The nurses in a nursing home very busy. Even they have the best shoes for nurses, their pressure may not reduce. The subject of nursing homes is one most people would just as soon avoid. Yet most adults are likely to be involved in the selection of a nursing home or the best nurses at some time, either for themselves or for an ill or aging relative. Statistically, up to 40 percent of those aged 65 and older will enter a nursing home at least once.
Admittedly, there are reasons for the poor reputation of nursing homes. Studies suggest that a third fail chronically to meet health and safety regulations. But there are also good nursing homes, homes that Dr. Vivian Tellis-Nayak, a sociologist at Chicago’s St. Xavier College who has studied “exemplary” nursing homes, says care for the elderly “with love, dignity, and professionalism.” The task is to find them.
The First Steps
Experts make two broad recommendations concerning the search for a nursing home. The first is to begin long before a home might actually be needed. The second is to include the potential nursing home resident in the process as much as possible. You should begin with two preliminary steps. One is a careful evaluation of the needs of the person for whom you are considering a nursing home. For someone needing short-term convalescent care upon discharge from a hospital, such an evaluation might be fairly straightforward and the use and choice of a nursing home governed largely by medical considerations.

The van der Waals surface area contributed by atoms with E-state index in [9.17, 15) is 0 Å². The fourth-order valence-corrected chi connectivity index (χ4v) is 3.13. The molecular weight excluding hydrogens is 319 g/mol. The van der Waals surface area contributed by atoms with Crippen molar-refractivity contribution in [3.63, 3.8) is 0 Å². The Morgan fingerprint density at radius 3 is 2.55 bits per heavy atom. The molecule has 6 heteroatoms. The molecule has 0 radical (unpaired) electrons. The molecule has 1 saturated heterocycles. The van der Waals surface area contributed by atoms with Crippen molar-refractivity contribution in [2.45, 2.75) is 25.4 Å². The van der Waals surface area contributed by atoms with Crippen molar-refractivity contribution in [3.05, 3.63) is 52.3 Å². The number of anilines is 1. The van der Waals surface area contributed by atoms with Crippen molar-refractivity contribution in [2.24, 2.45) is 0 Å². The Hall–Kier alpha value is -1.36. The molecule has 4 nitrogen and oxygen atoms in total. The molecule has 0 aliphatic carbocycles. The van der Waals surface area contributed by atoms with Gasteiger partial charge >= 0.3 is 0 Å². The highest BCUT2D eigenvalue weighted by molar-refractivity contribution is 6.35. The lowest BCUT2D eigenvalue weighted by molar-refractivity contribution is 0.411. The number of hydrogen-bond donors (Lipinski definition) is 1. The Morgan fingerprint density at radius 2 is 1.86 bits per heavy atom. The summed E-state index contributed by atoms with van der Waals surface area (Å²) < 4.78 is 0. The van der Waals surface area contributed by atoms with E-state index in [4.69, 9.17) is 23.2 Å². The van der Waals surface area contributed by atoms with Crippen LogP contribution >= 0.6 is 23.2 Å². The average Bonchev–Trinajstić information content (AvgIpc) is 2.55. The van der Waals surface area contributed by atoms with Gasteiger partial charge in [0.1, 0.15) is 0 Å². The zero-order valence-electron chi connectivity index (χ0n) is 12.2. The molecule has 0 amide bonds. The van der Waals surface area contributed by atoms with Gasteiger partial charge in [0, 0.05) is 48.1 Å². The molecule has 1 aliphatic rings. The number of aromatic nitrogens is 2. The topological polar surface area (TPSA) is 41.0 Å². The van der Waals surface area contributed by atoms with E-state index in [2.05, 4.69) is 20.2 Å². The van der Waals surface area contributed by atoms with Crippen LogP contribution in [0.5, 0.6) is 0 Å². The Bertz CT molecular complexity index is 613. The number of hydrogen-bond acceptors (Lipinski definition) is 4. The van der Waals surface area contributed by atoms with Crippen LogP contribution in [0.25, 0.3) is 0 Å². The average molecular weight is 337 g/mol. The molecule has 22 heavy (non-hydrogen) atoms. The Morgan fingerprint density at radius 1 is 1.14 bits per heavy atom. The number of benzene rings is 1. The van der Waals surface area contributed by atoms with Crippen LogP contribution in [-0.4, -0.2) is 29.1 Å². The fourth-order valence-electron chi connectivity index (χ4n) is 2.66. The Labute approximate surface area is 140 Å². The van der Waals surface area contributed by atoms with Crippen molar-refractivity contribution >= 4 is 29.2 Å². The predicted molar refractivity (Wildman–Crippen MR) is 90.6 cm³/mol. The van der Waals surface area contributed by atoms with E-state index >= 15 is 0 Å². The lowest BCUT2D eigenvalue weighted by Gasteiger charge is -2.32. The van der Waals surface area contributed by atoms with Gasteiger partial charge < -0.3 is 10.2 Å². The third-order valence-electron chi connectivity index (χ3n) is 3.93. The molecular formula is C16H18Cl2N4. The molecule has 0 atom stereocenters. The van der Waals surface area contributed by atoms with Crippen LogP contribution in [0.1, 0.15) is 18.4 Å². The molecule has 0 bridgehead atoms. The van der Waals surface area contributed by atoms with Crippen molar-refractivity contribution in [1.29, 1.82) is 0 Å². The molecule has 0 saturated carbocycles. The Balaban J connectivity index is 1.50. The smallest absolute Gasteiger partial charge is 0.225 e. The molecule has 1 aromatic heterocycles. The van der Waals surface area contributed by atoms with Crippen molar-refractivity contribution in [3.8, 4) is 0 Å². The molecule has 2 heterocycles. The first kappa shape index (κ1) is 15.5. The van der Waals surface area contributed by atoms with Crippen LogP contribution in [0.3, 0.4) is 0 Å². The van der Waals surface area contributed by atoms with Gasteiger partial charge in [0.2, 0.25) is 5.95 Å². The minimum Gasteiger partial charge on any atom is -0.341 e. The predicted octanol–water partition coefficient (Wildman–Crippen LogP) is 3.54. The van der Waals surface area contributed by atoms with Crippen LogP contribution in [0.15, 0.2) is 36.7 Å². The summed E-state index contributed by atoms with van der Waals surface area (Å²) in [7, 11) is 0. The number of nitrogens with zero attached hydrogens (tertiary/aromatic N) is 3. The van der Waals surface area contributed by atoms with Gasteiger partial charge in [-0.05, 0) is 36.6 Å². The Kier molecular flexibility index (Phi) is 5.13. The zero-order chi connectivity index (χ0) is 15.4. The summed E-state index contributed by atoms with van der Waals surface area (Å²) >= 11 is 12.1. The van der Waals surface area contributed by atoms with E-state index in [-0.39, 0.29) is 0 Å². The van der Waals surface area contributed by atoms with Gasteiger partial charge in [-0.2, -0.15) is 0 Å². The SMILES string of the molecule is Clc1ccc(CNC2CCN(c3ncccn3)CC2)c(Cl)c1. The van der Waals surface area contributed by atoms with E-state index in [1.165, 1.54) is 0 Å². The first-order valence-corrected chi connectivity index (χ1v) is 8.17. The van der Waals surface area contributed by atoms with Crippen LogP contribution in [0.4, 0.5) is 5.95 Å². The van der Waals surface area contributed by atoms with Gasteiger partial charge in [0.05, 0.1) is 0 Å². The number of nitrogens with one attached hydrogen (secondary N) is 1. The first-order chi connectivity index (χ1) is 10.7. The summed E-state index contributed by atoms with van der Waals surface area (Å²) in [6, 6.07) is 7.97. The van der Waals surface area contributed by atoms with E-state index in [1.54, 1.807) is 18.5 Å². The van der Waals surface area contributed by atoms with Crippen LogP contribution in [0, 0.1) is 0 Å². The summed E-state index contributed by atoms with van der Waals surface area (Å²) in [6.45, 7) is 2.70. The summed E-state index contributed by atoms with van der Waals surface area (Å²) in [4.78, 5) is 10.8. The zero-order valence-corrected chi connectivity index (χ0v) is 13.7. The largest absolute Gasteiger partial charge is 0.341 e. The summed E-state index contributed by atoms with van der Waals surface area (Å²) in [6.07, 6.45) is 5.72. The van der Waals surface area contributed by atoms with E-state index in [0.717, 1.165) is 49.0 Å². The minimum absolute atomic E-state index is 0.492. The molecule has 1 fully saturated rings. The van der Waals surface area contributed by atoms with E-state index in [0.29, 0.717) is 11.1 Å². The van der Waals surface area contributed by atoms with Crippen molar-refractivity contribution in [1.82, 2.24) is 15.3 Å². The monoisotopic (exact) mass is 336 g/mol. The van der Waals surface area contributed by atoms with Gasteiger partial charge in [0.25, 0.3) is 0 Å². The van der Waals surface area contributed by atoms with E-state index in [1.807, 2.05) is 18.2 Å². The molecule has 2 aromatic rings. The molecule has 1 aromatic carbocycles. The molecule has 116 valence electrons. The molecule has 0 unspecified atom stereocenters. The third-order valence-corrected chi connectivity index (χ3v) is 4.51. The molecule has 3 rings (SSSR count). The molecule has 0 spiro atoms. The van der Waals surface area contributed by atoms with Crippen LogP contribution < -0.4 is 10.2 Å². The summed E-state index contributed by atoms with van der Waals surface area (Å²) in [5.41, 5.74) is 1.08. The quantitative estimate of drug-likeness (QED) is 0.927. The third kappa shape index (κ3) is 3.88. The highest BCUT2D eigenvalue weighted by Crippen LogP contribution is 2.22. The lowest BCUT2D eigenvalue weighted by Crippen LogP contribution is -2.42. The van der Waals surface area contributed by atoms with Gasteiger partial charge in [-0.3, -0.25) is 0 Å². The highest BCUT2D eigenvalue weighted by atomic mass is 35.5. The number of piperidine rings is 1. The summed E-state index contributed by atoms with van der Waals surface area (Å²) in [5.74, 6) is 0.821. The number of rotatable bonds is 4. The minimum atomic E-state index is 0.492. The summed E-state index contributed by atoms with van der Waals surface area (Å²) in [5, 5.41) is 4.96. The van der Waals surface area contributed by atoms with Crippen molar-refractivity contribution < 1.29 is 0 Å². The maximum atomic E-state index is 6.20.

But more often the need is less clearcut. There are many alternatives to nursing homes, such as Meals-On-Wheels programs, home health care services, and hospices, and it may be that a person’s needs can be met without the use of a nursing home. On the other hand, families can go to such great lengths to keep a member out of a nursing home that family harmony or the physical health of family caregivers can suffer (see Warning: Caregiver Needs Help!). In these cases it is wise to remember, says Dr. Rosalie Kane, a professor of social work and public health at the University of Minnesota and a nationally recognized expert on nursing homes, that the magnitude of a person’s needs for care can make a nursing home the most appropriate of choices.
The financial constraints you will face also need to be considered at the outset so you can limit your search to homes that will be affordable. Individuals and families pay the greatest portion of nursing home expenses. Few insurance policies cover nursing home expenses and Medicare generally pays only for short-term rehabilitative stays. Medicaid does pay for long-term nursing care but there are strict financial eligibility restrictions and a person must first spend his or her assets and become impoverished before the program will provide coverage.
Choosing The Right One
The first step in the search itself is to compile a list of a half-dozen or so nursing homes that meet such basic criteria as location, the ability to provide key services (e.g., physical therapy), and acceptance of the payment sources you plan on using. Sources for the compilation of this list can include the yellow pages, recommendations from friends and professionals, and lists available from your state or local agency on aging or Nursing Home Ombudsman Program.